The post-earthquake nuclear future
While Keith Richburg's analysis of nuclear energy alternatives ["Second-guessing is underway about nuclear power's feasibility," March 16] provided helpful insight into several options on the energy portfolio table, it missed the mark completely on the lowest-cost, least-polluting alternative: energy efficiency.
The National Academy of Sciences estimates that employing efficient technologies in buildings alone could eliminate the need to construct electric power plants in the United States (except to address regional supply imbalances, etc). Embracing efficiency can save Americans more than $600 billion annually and reduce greenhouse gas emissions to the tune of 1.1 gigatons every year. What's more, saving energy saves land: Reducing the need for additional energy can protect open space from energy sprawl.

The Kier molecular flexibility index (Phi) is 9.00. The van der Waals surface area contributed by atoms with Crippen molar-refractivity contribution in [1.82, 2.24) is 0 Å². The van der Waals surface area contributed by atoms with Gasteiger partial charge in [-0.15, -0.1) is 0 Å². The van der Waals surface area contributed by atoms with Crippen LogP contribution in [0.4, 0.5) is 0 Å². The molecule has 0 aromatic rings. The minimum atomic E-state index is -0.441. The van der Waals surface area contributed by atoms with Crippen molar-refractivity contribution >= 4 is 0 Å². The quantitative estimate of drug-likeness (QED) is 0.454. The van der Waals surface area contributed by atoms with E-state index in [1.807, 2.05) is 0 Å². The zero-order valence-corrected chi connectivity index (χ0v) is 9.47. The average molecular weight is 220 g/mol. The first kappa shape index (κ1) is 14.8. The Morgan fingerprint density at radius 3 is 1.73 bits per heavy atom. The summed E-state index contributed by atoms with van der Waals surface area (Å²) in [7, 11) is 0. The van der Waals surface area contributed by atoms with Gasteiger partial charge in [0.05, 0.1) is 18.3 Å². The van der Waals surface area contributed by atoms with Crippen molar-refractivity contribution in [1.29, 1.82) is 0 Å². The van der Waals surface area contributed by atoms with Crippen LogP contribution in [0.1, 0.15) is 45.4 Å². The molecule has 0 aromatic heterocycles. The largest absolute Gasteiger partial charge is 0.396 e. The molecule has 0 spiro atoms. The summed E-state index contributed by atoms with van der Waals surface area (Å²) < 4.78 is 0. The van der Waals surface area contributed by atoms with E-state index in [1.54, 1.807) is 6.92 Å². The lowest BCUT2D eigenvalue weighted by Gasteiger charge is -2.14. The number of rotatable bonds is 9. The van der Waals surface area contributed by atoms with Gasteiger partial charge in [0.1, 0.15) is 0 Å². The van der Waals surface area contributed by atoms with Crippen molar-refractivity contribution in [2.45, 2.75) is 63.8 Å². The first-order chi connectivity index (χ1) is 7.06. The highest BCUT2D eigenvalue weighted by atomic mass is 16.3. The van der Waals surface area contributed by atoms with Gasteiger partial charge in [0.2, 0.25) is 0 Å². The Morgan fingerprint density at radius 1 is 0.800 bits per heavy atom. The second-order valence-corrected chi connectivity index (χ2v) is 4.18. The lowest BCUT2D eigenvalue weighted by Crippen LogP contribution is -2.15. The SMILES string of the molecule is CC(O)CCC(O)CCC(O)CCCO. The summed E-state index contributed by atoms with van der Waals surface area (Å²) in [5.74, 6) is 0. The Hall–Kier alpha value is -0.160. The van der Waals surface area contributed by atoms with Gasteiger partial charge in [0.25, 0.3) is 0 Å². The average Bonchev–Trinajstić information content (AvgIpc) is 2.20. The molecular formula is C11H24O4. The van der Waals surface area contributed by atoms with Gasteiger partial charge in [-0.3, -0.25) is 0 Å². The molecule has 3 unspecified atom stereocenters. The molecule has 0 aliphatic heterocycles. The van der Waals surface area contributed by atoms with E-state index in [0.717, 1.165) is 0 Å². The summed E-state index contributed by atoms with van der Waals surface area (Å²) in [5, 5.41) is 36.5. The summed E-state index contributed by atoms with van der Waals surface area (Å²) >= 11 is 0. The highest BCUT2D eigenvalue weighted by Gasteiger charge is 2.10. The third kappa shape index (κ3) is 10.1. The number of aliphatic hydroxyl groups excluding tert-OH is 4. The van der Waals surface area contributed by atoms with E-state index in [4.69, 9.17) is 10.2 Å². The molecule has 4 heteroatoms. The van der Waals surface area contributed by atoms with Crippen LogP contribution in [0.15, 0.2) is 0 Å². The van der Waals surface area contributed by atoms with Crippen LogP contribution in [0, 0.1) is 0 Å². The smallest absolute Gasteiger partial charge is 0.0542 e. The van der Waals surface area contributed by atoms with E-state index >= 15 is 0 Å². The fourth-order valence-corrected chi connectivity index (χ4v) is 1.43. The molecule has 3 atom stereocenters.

The crisis in Japan should spark an honest public debate about America's energy future, and that conversation should start with how to make the most out of what we have.
It's time to act on what we've known for decades: that investments in energy efficiency mean more green in our wallets, more green open space and dramatically less public health risks than the alternatives.
J.P. Leous, Washington
The writer is the Wilderness Society's climate change policy adviser.
There is a simple metric for judging the future of nuclear energy in the United States - whether nuclear plants can be insured. This industry's risk should be insured like any other industry.
Since 1957, the nuclear industry has enjoyed limits to ordinary liability under the Price Anderson Act, which partially indemnifies nuclear power plants. After the industry pays $12.6 billion in damages, the federal government pays the rest. When nuclear energy can be insured like any other American enterprise, it might be time to consider the technology's future.
Paul W. Hansen, Jackson, Wyo.